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[ 28. Aug 2016 ]

New routes to reach Spain lead to more deaths at sea

In the first half of 2016, more people have died at sea trying to reach Spain than during 2015 as a whole. The reinforcement of border security measures and raids against undocumented migrants by Moroccan gendarmes has led to the development of longer, more treacherous routes, with new ports of departure emerging near the Morocco-Algeria border and the sea route to the Canary Islands re-opening.

 

At least 208 people are thought to have died during the crossing to Spain in the first six months of 2016, although the true figure is almost certainly higher. In 2015, the total number of known deaths was 195.

Despite the increasing number of deaths in the waters around Spain, "public opinion seems to have lost interest," Carlos Arce of the Andalucian Human Rights Association (Asociación Pro Derechos Humanos de Andalucía, APDHA) told La Vanguardia newspaper. [1]

Arce continued:

"the number of people who have died and disappeared trying to get to Spain can seem miniscule in the face of the immense drama that in the last six months has taken the life of 2,954 people in the Central Mediterranean and the Aegean, but this situation remains morally intolerable for a democratic country that respects human rights."

The newspaper cites statistics showing some 2,300 people arriving in Spain by sea in the first half of 2016. Some 367 undocumented migrants have arrived in the province of Cádiz - previously the most common landing point - while around 800 people have arrived on the coast of the province of Granada, 700 on the Almerian coast, and some 420 near Málaga, all further east.

This reflects new points of departure further to the east, towards Morocco's border with Algeria (and on occasions in Algeria itself), but others have also appeared further to the south. The number of people arriving on the Canary Islands has recently increased, with people leaving from locations such as Cabo Bojador in the Western Sahara.

Spanish officials have been keen to highlight the "success" of largely-shutting down the route to the Canary Islands over the last decade, undertaken through cooperation with the Maurtianian and Senegalese authorities and a quasi-military blockade of the coast through a Frontex-led joint operation, Hera.

In April 2015 Francisco Martinez, then-minister for security, boasted that there had been a 99% reduction in irregular migration from Mauritania and Senegal since 2006, and that only 296 people had arrived on the archipelago in 2014. [2]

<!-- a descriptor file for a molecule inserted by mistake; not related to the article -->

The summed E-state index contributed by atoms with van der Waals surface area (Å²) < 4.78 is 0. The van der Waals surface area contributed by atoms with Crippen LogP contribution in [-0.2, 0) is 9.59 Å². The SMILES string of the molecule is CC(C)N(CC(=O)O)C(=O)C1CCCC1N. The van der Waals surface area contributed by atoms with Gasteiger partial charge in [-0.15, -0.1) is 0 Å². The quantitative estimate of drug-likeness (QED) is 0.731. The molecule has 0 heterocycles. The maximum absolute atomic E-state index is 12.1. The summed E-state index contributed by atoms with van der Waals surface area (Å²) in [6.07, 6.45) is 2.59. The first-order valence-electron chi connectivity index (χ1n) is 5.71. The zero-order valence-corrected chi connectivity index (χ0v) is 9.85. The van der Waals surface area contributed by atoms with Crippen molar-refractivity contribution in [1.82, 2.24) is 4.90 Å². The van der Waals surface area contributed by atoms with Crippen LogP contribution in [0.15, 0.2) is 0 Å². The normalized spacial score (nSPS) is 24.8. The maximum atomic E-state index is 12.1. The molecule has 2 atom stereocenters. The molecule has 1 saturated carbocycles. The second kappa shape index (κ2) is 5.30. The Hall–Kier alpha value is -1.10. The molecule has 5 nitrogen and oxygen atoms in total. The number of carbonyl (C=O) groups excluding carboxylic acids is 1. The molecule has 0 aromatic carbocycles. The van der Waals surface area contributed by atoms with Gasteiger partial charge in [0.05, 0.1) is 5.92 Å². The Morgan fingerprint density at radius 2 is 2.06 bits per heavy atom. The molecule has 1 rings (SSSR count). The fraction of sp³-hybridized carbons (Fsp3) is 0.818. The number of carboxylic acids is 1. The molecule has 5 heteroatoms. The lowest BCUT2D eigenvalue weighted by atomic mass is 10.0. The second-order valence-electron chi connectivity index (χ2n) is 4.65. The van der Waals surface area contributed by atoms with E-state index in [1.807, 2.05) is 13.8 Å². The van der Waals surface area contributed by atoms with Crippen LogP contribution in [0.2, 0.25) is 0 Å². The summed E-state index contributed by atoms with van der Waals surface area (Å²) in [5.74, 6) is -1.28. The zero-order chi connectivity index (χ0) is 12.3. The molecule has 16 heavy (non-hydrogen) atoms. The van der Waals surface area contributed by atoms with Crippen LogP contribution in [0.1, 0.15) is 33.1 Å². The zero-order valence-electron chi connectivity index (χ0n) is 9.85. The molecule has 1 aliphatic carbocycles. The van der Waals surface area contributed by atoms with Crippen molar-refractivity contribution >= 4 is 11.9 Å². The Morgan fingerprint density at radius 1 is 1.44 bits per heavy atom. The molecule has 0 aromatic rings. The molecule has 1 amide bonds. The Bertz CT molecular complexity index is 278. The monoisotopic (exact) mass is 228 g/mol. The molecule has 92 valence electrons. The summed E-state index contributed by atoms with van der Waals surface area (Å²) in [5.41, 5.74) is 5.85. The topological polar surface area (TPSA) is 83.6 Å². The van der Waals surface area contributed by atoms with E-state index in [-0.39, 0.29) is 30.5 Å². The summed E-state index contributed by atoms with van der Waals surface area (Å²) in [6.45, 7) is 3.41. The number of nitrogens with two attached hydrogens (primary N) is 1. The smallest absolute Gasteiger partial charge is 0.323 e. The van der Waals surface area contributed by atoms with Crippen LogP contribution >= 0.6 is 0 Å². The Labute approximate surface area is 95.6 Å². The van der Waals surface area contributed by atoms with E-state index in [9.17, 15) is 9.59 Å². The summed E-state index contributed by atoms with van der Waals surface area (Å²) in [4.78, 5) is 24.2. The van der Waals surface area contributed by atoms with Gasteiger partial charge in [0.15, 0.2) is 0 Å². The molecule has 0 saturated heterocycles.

However, according to the report in La Vanguardia, between January and November 2015 almost 700 people landed on the Canary Islands. This is the most dangerous way to reach Spain by sea: 73 of the 195 deaths in 2015 took place during journeys to the Canaries, more than on any other crossing.

These developments have come about due to the six-metre tall, double razor-wire fences in Ceuta and Melilla; intense surveillance of the Strait of Gibraltar; and an increasing number of raids by Moroccan gendarmerie forces against undocumented migrants - particularly those living in camps near the two Spanish enclaves.

As the report in La Vanguardia puts it, Moroccan security forces have been:

"unceremoniously hunting all those who don't have residency cards and deporting them to the interior of the country or to the border with Algeria." It claims that: "The mountains that surround Ceuta and Melilla, where thousands of people were gathered waiting to cross to Europe, are today practically empty."

The paper quotes one Alfred Busak from Guinea: he was told by Moroccan gendarmes they were just doing the work of Spain and the EU, who "pay a lot of money" to stop people getting to Europe.

Indeed, if Spanish public opinion has "lost interest" in the situation around Spain's southern borders, the government and big business certainly have not. According to a recent report, by 2020 Spain will have received over 484 million euros in EU funding for "border management", more than any other EU Member State. [3]

Beneficiaries of EU and Spanish national funding have frequently been companies such as the state-owned Isdefe, GMV (which has long-held the contracts for operating and maintaining the infrastructure for Eurosur), Airbus (which has done particularly well from selling helicopters to the Guardia Civil) and Indra, which has done significant work on Spain's border surveillance system, the Sistema Integrado de Vigiliancia Exterior (SIVE).

The cost of constructing and maintaining the razor-wire fences surrounding Ceuta and Melilla has been some 57 million euros since 2005. Companies such as Dragados, Ferrovial Agroman, Sallen and Indra have been the chief beneficiaries. [4]

The report published by Bez quotes Ruben Andersson, who has spent years studying the effects of the implementation of "border security":

"More investment [in "border security" measures] is equal to more chaos and misery at the borders, which leads to more panic and anxiety in the media, which in turn justifies more investments? We have to break this vicious circle, but it will have to be a long-term process and with a different conversation about our failed migration policies."


Sources


[1] Adolfo S. Ruiz, :: Nuevas vías, más muertos, La Vanguardia, 17 August 2016.
[2] :: Martínez pide la ejecución "inmediata" de las medidas para luchar contra la inmigración irregular, El Diario, 23 April 2015.
[3] Marta Molina, :: Cuatro empresas españolas, entre las que controlan el negocio de la seguridad en las fronteras, Bez, 16 August 2016.
[4] Yago Álvarez y Genoveva López, :: El gran negocio de la seguridad fronteriza, El Salmon Contracorriente, 11 August 2016.

Article published first on 26. Aug 2016 in :: statewatch.org